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Santa Claus (1912 film)

From Wikipedia, the free encyclopedia

The Kinemacolor Fairy Story Santa Claus – Mills and Boon (1912)
The Kinemacolor Fairy Story Santa Claus – Mills and Boon (1912)

Santa Claus is a 1912 fantasy silent film in which a little girl dreams that she goes to Toyland where she helps Santa Claus in his workshop.

The film was based on a stage play of the same name that played with the same cast at the Scala Theatre in London where it ran from 23 December 1912 to 8 January 1913[1] with a score by Theodore Holland.[2] A suite by Holland based on music from the play was frequently broadcast at Christmas time during the 1920s and 1930s on BBC Radio. The play was a combination of live-action and two-tone Kinemacolor film.[1] In the UK the film was distributed by the Natural Colour Kinematograph Co. in 1912 (610 m - 2 reels) and in the United States by the Kinemacolor Company of America in 1913 (900 m - 3 reels).

The film was directed by Walter R. Booth, R. H. Callum and F. Martin Thornton and was written by Leedham Bantock, Harold Simpson and Alfred de Manby. The detailed models of towns and buildings used in the film were made by Edward Rogers.[3][4]


Leedham Bantock as Santa Claus and Favronova as Ting-a-ling
Leedham Bantock as Santa Claus and Favronova as Ting-a-ling
Ting-a-ling at the Naughty Boy's window
Ting-a-ling at the Naughty Boy's window

Little Elsie is put to bed on Christmas Eve, and after her mother wishes her good night, she falls asleep. Her dream forms the theme of the story. Old Santa Claus appears to her with his assistant Ting-a-ling (named for the sleigh bells on her clothing) and persuades her to come with him up the old-fashioned fireplace. Alighting on the snow-covered roof, old St. Nicholas takes little Elsie into his sleigh and the dancing reindeer carry them off to Toyland. Arriving at Santa Claus' workshop, little Elsie is warmly welcomed by all the little gnomes, and sees the many toys in this workshop. The photography brings out every detail of color and mechanism, as do the close views of Old Santa Claus enplaning the different toys. The Earth revolves in space while in the distance the dashing reindeer approach with Santa Claus and little Elsie.[4]

Two little children are seen at their mother's knee praying for the safe return of their father, who is away at sea. Little Elsie and Old Santa overhear their petition and immediately communicate with Old Father Neptune at the bottom of the sea, to grant their request. The scene reproduces King Neptune's Court with his water nymphs gathered about him. Little Elsie eagerly follows Santa Claus on his route, delighting in his magic and generosity in the children's ward of one of the big hospitals. Home again, Elsie is safely tucked into her bed by Old Santa and later is awakened from her dream by the entrance of her mother on Christmas morning. Little Elsie happily discovers that her own bed is covered with gifts from the fairy toy shop she visited in her dreams.[4]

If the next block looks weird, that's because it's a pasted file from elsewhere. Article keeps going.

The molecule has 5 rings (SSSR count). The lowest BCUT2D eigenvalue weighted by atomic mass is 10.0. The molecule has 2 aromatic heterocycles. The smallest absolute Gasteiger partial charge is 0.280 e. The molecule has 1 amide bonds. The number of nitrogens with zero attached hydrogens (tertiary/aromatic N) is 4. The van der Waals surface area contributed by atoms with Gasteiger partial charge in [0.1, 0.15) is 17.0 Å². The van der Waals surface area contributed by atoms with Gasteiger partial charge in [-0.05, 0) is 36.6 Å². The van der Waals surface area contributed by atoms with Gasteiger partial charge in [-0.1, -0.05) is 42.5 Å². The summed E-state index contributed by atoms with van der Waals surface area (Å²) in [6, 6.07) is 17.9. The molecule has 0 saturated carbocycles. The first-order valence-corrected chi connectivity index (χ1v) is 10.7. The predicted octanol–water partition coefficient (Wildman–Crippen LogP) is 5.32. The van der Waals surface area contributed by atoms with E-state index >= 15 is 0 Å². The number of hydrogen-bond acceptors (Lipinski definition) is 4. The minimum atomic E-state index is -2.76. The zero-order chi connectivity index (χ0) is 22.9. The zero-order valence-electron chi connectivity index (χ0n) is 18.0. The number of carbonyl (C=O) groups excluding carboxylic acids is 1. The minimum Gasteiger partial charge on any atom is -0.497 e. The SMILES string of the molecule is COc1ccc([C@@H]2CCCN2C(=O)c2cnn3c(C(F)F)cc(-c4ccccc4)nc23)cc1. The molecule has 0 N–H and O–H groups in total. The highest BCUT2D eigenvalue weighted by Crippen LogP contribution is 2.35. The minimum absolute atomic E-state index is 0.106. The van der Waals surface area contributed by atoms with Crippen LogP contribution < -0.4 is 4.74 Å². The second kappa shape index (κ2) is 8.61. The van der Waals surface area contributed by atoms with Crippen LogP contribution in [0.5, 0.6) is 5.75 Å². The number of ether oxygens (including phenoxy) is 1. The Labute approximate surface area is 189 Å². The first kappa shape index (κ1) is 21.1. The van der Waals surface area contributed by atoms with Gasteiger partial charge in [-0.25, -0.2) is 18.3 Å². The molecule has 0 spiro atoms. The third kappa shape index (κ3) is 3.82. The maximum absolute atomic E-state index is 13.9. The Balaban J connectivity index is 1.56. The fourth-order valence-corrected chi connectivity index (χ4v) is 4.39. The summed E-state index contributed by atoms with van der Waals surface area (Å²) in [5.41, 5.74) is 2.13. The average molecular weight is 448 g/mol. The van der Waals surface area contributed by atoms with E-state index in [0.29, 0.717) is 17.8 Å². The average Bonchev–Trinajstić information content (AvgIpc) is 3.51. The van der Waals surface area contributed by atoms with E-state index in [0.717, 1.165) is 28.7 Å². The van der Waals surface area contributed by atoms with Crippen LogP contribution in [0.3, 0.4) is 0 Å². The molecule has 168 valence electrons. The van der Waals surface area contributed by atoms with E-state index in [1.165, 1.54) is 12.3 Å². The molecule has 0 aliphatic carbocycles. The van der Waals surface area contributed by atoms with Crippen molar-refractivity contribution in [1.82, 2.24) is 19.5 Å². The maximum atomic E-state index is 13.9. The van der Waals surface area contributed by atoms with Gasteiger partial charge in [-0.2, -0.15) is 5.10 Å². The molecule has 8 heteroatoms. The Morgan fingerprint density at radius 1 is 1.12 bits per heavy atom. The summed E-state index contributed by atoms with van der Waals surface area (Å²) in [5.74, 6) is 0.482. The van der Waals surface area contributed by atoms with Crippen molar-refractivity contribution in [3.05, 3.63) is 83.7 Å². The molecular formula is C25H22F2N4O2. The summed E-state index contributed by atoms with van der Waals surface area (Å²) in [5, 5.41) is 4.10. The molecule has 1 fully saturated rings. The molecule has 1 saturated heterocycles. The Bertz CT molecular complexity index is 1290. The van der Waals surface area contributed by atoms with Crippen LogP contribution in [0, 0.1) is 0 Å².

Scenes in the film

Ting-a-ling and the Cuckoo Clock
Ting-a-ling and the Cuckoo Clock
  • Ting-a-ling Wakes Father Christmas
  • Toyland
  • Good-bye to Christmas Land
  • The Journey to Earth
  • The House Tops
  • The Cuckoo Clock
  • Telephoning to Father Neptune
  • The Star of Sweet Content
  • The Naughty Boy
  • Father Christmas and the Moonbeams
  • Catching the Black Dog
  • The Children's Hospital
  • Through the Telescope
  • Good-Bye! Father Christmas!



  1. ^ a b Wearing, J. P., The London Stage 1910–1919: A Calendar of Productions, Performers, and Personnel, Rowman & Littlefield (2014), chapter 12, accessed 26 May 2019
  2. ^ Gifford, Denis (ed.) British Film Catalogue: Two Volume Set – The Fiction Film/The Non-Fiction Film, Routledge (2016), Google Books
  3. ^ a b Santa Claus (1912) - British Film Institute
  4. ^ a b c Harold Simpson, The Kinemacolor Fairy Story Santa Claus - Synopsis of Santa Claus - Mills and Boon (1912)
  5. ^ Margaret Favronova - British Film Institute

External links

This page was last edited on 27 June 2022, at 17:36
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